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I'm trying to work out how to get the current line/row number from Ruby CSV. This is my code:

options = {:encoding => 'UTF-8', :skip_blanks => true}
CSV.foreach("data.csv", options, ) do |row, i|
   puts i
end

But this doesn't seem to work as expected. Is there a way to do this?

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You should accept an answer, theTinMan's one deserves it. –  undur_gongor Sep 25 '12 at 11:50
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3 Answers 3

up vote 31 down vote accepted

Ruby has a magic variable $. which is the line number of the current file being read:

require 'csv'

CSV.foreach('test.csv') do |csv|
  puts $.
end

If I read:

Year,Make,Model,Description,Price
1997,Ford,E350,"ac, abs, moon",3000.00
1999,Chevy,"Venture ""Extended Edition""","",4900.00
1999,Chevy,"Venture ""Extended Edition, Very Large""","",5000.00
1996,Jeep,Grand Cherokee,"MUST SELL!\nair, moon roof, loaded",4799.00

with the code above, I get:

1
2
3
4
5

$. is used all the time in Perl. In Ruby, it's recommended we use it the following way to avoid the "magical" side of it:

require 'english'

puts $INPUT_LINE_NUMBER
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Wow, that's cool. –  undur_gongor Sep 13 '12 at 19:16
    
this had unexpected results in rspec –  James Sep 19 '13 at 17:15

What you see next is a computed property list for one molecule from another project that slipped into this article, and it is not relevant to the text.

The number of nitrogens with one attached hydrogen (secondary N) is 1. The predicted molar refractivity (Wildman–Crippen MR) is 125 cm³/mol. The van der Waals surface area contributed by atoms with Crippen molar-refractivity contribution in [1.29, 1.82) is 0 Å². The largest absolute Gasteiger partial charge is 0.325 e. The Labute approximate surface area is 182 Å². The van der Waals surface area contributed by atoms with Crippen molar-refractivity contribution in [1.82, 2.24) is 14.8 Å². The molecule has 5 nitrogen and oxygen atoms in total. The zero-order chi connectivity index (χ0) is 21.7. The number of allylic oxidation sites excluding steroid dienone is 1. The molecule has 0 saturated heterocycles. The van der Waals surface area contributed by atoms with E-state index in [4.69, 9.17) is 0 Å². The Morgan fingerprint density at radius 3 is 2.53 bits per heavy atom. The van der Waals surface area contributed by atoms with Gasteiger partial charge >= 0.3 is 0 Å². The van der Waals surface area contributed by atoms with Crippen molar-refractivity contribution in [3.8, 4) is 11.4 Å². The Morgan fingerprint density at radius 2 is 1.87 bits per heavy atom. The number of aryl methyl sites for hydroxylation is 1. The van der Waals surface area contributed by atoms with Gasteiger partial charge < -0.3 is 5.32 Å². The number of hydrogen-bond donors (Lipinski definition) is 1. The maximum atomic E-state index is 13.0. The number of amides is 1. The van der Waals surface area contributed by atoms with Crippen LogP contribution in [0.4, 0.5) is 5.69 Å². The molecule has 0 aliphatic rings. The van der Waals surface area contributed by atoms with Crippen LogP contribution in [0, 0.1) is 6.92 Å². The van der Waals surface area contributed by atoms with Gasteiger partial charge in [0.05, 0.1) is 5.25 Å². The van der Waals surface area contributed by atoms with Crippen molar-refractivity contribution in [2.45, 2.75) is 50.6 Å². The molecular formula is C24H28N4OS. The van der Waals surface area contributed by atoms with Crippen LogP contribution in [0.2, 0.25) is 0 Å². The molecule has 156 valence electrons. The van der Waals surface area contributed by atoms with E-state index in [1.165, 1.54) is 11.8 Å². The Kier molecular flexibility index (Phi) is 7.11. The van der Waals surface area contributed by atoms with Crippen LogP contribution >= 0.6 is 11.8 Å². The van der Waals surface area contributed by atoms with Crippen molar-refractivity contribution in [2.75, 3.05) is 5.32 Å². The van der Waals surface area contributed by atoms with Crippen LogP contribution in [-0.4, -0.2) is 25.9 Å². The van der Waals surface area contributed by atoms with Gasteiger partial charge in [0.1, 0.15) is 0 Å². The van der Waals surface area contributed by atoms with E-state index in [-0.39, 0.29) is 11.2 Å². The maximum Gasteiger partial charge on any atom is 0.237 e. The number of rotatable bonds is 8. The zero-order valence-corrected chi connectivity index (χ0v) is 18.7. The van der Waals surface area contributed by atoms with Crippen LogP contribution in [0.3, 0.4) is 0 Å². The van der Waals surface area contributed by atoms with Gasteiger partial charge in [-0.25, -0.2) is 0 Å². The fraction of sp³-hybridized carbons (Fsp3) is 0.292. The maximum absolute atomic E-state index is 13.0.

This wasn't written to work in rspec. It works in regular Ruby. –  the Tin Man Sep 19 '13 at 19:10
    
Any idea what happens when you use the headers: true option. Is the first line still 1 or is it 2? –  Josh Pinter Oct 25 '13 at 6:19
    
FYI, if you use the headers: true option, the first row returns 2. –  Josh Pinter Oct 25 '13 at 6:52
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Here's an alternative solution:

options = {:encoding => 'UTF-8', :skip_blanks => true}

CSV.read("data.csv", options).each_with_index do |row, i|
   puts i
end
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1  
Yes, this works and is clean. But it requires reading the whole CVS content into RAM at once. This is what read does. –  undur_gongor Sep 13 '12 at 18:57
1  
According to the CSV documentation, read actually slurps the data in. http://ruby-doc.org/stdlib-1.9.2/libdoc/csv/rdoc/CSV.html –  Josh Voigts Sep 13 '12 at 19:06
3  
You want to say, that "slurp" somehow means lazy reading? I doub't that. The result of the read is an Array and as far as I know there is no way to have deferred array building in Ruby. –  undur_gongor Sep 13 '12 at 19:14
    
Makes sense, I took it to be that, but you're probably right... –  Josh Voigts Sep 13 '12 at 19:22
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Not a clean but a simple solution

options = {:encoding => 'UTF-8', :skip_blanks => true}
i = 0
CSV.foreach("data.csv", options) do | row |
  puts i
  i += 1
end
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Hmm - Thought I tried that. But thanks it works OK for now. –  user1513388 Sep 13 '12 at 13:55
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